Why we document

A comment over on the Geek Feminism wiki asked whether we aren’t damaging the community by documenting sexism. I don’t want to get too 101 on our fine blog, but I do want to talk about why I consider our pretty long list of sexist incidents in geekdom a success.

My first geek feminist forum, and still the one I participated longest in and therefore in many ways most influential on me, was LinuxChix. Things I learned over there included the reasons why having men dominate conversations can be anti-feminist, via the discussion around the document now available as behaviour in technical forums, which was originally a response by Valerie Aurora to a problem where the LinuxChix techtalk list was seeing fewer and fewer posts by women and was generally perceived as scary and hardcore.

We also had a long-standing problem articulating what it was that led to the extreme gender imbalance in Free Software development and many of its user communities. I can’t speak for the community, but what I remember feeling about those discussions was a major unease. There was sexism in computing and in Free Software… probably? Some women had stories, some women didn’t. There was social, peer and societal pressure on young women considering science and technical careers or even on developing those skills… probably? Again, some women had stories, some didn’t.

Had you asked me in 2003 for troublesome incidents in Free Software—are we doing anything wrong, or is this a problem we’ve inherited from other people who did things wrong, or is this just a thing about women, that they don’t like to be too nerdy in their spare time?—I don’t know that I would have been able to give you examples of anyone doing anything much wrong. A few unfortunate comments about cooking and babies at LUGs, perhaps. Things started to change my awareness slowly. Valerie’s 2002 HOWTO Encourage Women in Linux dug up some incidents at LUGs. In 2005 LinuxChix itself got some attention from (trigger warning) the troll Skud posted about. I was personally present at a sexualised presentation, the Acme::Playmate presentation at the Open Source Developers Conference in 2006. And in 2007, very soon after I had seen Kathy Sierra keynote linux.conf.au 2007, she was scared out of her work writing about technology by (trigger warning) online harrassment and for the first time, I personally saw the Internet explode over the issue of active, virulent sexism against women in technology.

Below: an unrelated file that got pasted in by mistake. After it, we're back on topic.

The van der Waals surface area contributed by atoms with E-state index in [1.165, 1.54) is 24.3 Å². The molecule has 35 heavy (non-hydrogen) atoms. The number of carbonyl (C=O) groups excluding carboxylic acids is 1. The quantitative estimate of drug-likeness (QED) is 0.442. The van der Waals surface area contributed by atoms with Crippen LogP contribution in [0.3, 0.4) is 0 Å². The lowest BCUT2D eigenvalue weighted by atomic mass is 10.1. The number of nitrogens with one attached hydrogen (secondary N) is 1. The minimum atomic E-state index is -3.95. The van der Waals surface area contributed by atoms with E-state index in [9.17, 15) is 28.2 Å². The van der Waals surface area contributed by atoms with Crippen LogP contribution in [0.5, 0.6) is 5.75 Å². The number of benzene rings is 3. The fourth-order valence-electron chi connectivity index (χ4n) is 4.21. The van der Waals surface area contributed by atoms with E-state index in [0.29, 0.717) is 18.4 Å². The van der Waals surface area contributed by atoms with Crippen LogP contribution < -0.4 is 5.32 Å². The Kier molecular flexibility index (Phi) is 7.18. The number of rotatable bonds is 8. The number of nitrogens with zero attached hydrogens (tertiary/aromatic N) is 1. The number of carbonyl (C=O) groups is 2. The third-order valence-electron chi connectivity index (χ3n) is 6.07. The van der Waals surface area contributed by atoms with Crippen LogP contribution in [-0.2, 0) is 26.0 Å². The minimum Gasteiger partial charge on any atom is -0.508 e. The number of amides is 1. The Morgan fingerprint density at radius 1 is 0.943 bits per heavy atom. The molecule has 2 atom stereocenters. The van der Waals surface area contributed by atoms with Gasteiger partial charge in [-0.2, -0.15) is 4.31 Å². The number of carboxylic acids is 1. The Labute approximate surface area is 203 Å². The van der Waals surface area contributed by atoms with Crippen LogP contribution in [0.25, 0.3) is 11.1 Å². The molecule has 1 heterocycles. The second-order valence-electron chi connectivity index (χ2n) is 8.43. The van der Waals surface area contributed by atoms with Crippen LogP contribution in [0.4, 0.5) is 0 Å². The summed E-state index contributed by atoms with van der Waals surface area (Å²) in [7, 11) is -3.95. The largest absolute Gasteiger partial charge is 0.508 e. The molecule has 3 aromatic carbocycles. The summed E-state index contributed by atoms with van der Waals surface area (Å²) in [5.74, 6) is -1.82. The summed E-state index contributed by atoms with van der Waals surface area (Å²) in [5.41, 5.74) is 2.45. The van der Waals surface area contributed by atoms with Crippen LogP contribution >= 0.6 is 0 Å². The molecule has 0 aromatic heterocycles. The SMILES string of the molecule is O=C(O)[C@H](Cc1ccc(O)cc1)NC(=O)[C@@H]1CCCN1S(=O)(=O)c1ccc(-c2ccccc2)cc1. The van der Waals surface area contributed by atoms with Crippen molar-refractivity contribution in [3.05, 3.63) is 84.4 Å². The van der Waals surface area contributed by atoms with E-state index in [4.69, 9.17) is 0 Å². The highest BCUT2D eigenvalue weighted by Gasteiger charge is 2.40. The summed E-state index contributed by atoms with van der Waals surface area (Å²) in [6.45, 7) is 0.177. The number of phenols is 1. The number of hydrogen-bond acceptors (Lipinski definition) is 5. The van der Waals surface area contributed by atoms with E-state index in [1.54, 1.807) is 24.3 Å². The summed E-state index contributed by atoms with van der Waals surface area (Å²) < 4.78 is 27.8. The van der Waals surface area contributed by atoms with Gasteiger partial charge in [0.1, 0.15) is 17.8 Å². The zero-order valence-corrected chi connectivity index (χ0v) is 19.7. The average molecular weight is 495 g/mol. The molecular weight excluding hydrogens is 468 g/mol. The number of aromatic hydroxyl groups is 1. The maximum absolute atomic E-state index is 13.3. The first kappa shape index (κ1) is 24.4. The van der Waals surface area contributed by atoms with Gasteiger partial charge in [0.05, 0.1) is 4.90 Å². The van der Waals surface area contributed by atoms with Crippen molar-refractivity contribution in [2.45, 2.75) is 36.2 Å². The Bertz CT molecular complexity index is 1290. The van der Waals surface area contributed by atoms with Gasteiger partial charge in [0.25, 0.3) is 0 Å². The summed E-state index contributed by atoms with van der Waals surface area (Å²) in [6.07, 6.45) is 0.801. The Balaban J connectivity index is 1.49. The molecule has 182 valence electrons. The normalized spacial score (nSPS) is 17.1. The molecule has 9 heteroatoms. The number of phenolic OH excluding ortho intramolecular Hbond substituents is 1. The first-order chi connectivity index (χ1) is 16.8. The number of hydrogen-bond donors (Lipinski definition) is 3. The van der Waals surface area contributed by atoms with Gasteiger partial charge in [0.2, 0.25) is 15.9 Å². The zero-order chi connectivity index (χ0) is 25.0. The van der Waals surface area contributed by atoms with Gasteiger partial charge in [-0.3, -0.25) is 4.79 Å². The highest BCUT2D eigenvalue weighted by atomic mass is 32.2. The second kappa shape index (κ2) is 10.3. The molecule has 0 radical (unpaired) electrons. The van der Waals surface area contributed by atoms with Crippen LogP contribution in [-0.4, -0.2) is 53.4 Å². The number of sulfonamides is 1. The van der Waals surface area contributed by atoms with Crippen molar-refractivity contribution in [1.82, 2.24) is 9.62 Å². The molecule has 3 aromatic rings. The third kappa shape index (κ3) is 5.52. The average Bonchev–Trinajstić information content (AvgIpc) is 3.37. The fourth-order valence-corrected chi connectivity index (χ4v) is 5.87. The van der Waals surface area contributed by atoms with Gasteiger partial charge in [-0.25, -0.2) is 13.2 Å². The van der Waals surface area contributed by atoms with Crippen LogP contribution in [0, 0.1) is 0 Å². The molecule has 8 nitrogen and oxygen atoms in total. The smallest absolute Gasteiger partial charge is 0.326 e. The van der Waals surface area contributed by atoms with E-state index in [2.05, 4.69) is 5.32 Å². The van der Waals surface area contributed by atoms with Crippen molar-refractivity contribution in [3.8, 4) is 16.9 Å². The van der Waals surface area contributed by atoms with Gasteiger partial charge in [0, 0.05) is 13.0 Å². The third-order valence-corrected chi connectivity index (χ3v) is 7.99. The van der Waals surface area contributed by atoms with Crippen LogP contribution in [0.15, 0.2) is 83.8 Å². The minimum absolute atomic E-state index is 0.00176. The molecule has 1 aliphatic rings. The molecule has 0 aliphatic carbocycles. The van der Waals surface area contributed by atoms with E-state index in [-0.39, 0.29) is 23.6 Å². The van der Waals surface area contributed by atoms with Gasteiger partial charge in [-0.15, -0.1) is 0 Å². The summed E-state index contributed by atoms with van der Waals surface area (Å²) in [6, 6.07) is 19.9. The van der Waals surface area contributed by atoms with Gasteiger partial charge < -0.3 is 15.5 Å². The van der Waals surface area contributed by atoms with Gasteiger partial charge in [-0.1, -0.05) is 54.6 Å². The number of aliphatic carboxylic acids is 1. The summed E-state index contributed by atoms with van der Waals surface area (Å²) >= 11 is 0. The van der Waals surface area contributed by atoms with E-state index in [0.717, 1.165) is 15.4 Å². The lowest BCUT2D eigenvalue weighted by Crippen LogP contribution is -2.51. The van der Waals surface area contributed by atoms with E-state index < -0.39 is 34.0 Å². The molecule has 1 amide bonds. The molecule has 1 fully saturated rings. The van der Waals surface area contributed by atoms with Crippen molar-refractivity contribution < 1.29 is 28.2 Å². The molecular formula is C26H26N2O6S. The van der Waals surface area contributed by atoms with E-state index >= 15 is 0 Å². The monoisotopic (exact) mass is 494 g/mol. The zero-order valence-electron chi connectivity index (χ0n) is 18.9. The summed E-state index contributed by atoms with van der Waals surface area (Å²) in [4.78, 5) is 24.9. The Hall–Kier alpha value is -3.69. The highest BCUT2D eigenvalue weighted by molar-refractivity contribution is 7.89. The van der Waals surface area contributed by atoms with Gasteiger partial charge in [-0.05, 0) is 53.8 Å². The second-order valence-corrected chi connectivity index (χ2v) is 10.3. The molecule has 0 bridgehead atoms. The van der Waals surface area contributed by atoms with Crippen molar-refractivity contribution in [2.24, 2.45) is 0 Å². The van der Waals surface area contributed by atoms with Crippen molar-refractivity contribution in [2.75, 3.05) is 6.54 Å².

I do not in fact find writing the wiki documentation of incidents in geekdom very satisfying. The comment linked at the beginning of the post compared the descriptions to a rope tying geekdom to the past. Sometimes being known as a wiki editor and pursued around IRC with endless links to yet another anonymous commenter or well-known developer advising women to shut up and take it and write some damned code anyway is like a rope tying me to the bottom of the ocean.